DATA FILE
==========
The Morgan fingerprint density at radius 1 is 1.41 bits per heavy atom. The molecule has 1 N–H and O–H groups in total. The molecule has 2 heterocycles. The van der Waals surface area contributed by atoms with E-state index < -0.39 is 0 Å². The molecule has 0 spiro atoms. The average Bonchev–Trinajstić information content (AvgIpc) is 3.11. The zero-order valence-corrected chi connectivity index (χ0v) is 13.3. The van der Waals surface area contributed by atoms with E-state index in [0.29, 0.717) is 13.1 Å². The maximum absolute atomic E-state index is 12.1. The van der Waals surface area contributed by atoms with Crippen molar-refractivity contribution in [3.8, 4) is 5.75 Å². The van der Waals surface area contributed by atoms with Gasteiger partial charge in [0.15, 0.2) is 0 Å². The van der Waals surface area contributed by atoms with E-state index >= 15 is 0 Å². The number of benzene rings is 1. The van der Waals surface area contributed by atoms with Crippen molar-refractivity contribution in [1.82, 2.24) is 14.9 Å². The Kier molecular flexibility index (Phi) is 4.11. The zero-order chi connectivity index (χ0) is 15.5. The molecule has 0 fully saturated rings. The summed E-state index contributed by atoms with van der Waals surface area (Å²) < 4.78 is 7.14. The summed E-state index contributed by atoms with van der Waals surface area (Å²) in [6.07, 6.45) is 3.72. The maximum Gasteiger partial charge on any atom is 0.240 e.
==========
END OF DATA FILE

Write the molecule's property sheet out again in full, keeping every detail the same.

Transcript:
The Morgan fingerprint density at radius 1 is 1.41 bits per heavy atom. The molecule has 1 N–H and O–H groups in total. The molecule has 2 heterocycles. The van der Waals surface area contributed by atoms with E-state index < -0.39 is 0 Å². The molecule has 0 spiro atoms. The average Bonchev–Trinajstić information content (AvgIpc) is 3.11. The zero-order valence-corrected chi connectivity index (χ0v) is 13.3. The van der Waals surface area contributed by atoms with E-state index in [0.29, 0.717) is 13.1 Å². The maximum absolute atomic E-state index is 12.1. The van der Waals surface area contributed by atoms with Crippen molar-refractivity contribution in [3.8, 4) is 5.75 Å². The van der Waals surface area contributed by atoms with Gasteiger partial charge in [0.15, 0.2) is 0 Å². The van der Waals surface area contributed by atoms with E-state index >= 15 is 0 Å². The number of benzene rings is 1. The van der Waals surface area contributed by atoms with Crippen molar-refractivity contribution in [1.82, 2.24) is 14.9 Å². The Kier molecular flexibility index (Phi) is 4.11. The zero-order chi connectivity index (χ0) is 15.5. The molecule has 0 fully saturated rings. The summed E-state index contributed by atoms with van der Waals surface area (Å²) < 4.78 is 7.14. The summed E-state index contributed by atoms with van der Waals surface area (Å²) in [6.07, 6.45) is 3.72. The maximum Gasteiger partial charge on any atom is 0.240 e.